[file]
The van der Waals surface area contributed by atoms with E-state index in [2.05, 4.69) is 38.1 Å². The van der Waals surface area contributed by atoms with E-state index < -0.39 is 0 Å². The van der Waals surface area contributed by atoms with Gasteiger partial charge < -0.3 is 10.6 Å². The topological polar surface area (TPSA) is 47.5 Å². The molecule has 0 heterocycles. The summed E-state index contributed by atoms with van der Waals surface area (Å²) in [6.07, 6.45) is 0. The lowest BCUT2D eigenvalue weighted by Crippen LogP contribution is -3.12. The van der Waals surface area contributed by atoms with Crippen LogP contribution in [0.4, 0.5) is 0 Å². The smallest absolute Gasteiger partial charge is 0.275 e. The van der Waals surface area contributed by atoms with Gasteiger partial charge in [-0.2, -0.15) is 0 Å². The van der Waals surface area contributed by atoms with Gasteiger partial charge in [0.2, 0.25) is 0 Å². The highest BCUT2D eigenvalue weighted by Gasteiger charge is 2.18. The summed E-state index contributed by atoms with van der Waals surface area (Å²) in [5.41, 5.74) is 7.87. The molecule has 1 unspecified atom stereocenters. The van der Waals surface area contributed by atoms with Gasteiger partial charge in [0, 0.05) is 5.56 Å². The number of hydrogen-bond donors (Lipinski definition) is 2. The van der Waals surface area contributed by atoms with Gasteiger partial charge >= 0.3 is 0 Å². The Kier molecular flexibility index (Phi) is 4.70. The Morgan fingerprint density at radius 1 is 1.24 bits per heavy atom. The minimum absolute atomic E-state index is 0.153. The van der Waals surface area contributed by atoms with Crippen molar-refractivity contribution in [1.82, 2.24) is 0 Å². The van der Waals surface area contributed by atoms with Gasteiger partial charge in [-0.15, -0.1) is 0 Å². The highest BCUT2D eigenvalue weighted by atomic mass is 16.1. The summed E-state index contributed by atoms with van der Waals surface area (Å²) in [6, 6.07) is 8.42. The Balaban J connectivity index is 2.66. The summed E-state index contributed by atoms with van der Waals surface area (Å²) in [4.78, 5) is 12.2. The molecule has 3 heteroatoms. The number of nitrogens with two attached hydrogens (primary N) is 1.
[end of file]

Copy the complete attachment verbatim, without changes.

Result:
The van der Waals surface area contributed by atoms with E-state index in [2.05, 4.69) is 38.1 Å². The van der Waals surface area contributed by atoms with E-state index < -0.39 is 0 Å². The van der Waals surface area contributed by atoms with Gasteiger partial charge < -0.3 is 10.6 Å². The topological polar surface area (TPSA) is 47.5 Å². The molecule has 0 heterocycles. The summed E-state index contributed by atoms with van der Waals surface area (Å²) in [6.07, 6.45) is 0. The lowest BCUT2D eigenvalue weighted by Crippen LogP contribution is -3.12. The van der Waals surface area contributed by atoms with Crippen LogP contribution in [0.4, 0.5) is 0 Å². The smallest absolute Gasteiger partial charge is 0.275 e. The van der Waals surface area contributed by atoms with Gasteiger partial charge in [-0.2, -0.15) is 0 Å². The van der Waals surface area contributed by atoms with Gasteiger partial charge in [0.2, 0.25) is 0 Å². The highest BCUT2D eigenvalue weighted by Gasteiger charge is 2.18. The summed E-state index contributed by atoms with van der Waals surface area (Å²) in [5.41, 5.74) is 7.87. The molecule has 1 unspecified atom stereocenters. The van der Waals surface area contributed by atoms with Gasteiger partial charge in [0, 0.05) is 5.56 Å². The number of hydrogen-bond donors (Lipinski definition) is 2. The van der Waals surface area contributed by atoms with Gasteiger partial charge >= 0.3 is 0 Å². The Kier molecular flexibility index (Phi) is 4.70. The Morgan fingerprint density at radius 1 is 1.24 bits per heavy atom. The minimum absolute atomic E-state index is 0.153. The van der Waals surface area contributed by atoms with Crippen molar-refractivity contribution in [1.82, 2.24) is 0 Å². The van der Waals surface area contributed by atoms with Gasteiger partial charge in [-0.15, -0.1) is 0 Å². The highest BCUT2D eigenvalue weighted by atomic mass is 16.1. The summed E-state index contributed by atoms with van der Waals surface area (Å²) in [6, 6.07) is 8.42. The Balaban J connectivity index is 2.66. The summed E-state index contributed by atoms with van der Waals surface area (Å²) in [4.78, 5) is 12.2. The molecule has 3 heteroatoms. The number of nitrogens with two attached hydrogens (primary N) is 1.